NAACP leader who called herself black sued university for discriminating against her as white

Rachel Dolezal. (AFP Photo/Youn Kwak)
Court documents show that Rachel Dolezal of the National Association for the Advancement of Colored People (NAACP) had previously sued Howard University for racial discrimination against her as a white woman.

The problem? It was revealed last week that Dolezal has long been identifying herself as a black woman, most recently as head of a NAACP chapter in Spokane, Washington – a position from which she resigned on Monday.

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The court documents, uncovered by The Smoking Gun, show that Rachel Dolezal, then known as Rachel Moore, named Howard University and the then-head of the art department in a lawsuit filed in Washington, DC superior court in 2002, alleging “discrimination based on race, pregnancy, family responsibilities and gender.”

Dolezal/Moore had graduated from Howard University with a Master of Fine Arts in 2002. In the complaint, she contended that Howard was “permeated with discriminatory intimidation, ridicule, and insult.”

Specially, she said Professor Alfred Smith, as chair of the University’s Department of Art, blocked her appointment to a teaching assistant post, rejected her application for a post-graduate instructorship and denied her scholarship aid while she was a student. Dolezal also claimed the university had removed some of her work from a February 2001 student exhibition “motivated by a discriminatory purpose to favor African-American student over” herself.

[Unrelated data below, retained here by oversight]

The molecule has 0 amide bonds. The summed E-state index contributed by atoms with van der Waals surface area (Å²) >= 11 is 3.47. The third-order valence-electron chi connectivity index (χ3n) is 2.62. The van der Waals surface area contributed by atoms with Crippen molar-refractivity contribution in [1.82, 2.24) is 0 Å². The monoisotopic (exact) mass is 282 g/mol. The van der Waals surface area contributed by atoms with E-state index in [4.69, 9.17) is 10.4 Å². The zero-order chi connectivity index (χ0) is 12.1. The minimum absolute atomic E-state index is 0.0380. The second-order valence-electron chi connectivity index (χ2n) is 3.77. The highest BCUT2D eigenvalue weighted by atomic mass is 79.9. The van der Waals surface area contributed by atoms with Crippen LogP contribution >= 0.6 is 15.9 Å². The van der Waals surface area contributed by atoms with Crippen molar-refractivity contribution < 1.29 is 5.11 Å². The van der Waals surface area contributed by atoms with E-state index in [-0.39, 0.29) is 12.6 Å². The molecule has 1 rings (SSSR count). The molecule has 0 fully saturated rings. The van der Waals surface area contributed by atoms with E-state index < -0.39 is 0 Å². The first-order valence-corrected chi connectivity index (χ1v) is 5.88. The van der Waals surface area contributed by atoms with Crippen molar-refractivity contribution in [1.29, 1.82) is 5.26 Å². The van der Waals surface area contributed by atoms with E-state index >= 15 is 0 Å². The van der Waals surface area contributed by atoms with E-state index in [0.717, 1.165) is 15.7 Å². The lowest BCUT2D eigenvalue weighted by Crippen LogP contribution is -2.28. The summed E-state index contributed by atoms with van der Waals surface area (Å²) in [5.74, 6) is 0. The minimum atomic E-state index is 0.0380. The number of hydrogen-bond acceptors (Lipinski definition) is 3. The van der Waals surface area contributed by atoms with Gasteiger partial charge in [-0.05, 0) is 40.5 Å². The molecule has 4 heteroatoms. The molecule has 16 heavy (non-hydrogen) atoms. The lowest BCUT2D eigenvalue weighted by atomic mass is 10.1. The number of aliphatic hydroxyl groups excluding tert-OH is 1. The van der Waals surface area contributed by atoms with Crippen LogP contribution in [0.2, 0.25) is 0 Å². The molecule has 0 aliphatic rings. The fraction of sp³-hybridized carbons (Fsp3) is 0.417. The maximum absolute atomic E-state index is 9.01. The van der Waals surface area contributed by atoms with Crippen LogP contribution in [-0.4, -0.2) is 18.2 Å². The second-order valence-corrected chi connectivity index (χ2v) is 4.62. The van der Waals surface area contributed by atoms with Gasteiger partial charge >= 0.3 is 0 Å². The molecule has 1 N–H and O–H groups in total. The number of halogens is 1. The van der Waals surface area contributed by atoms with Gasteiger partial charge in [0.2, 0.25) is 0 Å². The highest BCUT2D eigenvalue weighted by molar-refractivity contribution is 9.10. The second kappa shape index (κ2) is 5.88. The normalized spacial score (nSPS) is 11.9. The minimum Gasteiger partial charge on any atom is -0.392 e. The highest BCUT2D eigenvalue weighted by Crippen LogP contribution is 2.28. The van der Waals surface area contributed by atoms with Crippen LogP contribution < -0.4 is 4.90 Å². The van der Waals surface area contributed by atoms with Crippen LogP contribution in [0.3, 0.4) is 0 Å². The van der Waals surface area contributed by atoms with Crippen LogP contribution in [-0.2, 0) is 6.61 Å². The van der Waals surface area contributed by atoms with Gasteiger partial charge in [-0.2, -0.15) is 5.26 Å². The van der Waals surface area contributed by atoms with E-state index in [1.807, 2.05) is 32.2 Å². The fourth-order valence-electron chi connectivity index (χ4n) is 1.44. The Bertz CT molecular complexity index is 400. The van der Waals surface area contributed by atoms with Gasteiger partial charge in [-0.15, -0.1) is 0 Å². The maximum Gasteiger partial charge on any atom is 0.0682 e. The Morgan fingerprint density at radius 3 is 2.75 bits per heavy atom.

The complaint was dismissed 18 months later in February 2004. Judge Zoe Bush found no evidence that Howard University had discriminated against Dolezal on the basis of race or other factors, and the appeals courts affirmed the court’s decision. Dolezal was ordered to pay the university fees of more than $2,700 and almost an additional $1,000 for court delays.

On Monday, Dolezal resigned from her position as president of the NAACP chapter in Spokane, Washington. The resignation was issued in the form of a statement published to the Spokane NAACP Facebook page.

"It is with complete allegiance to the cause of racial and social justice and the NAACP that I step aside from the Presidency and pass the baton to my Vice President, Naima Quarles-Burnley,” Dolezal wrote.

Earlier reports said that Dolezal was expected to meet with NAACP members to address the controversy over her identity. Although she chose to identify herself as a black woman, her true identity was revealed when local Spokane news reporters, following up on an allegation that the local NAACP chapter and president had received hate mail, looked into what they thought were inconsistencies and spoke to her parents. They discovered that both of them were white.

In her resignation statement, Dolezal also added, “Please know I will never stop fighting for human rights and will do everything in my power to help and assist, whether it means stepping up or stepping down, because this is not about me. It's about justice.”

“This is not me quitting; this is a continuum,” she continued. “It's about moving the cause of human rights and the Black Liberation Movement along the continuum from Resistance to Chattel Slavery to Abolition to Defiance of Jim Crow to the building of Black Wall Street to the Civil Rights and Black Power Movement to the ‪#‎BlackLivesMatter‬ movement and into a future of self-determination and empowerment.”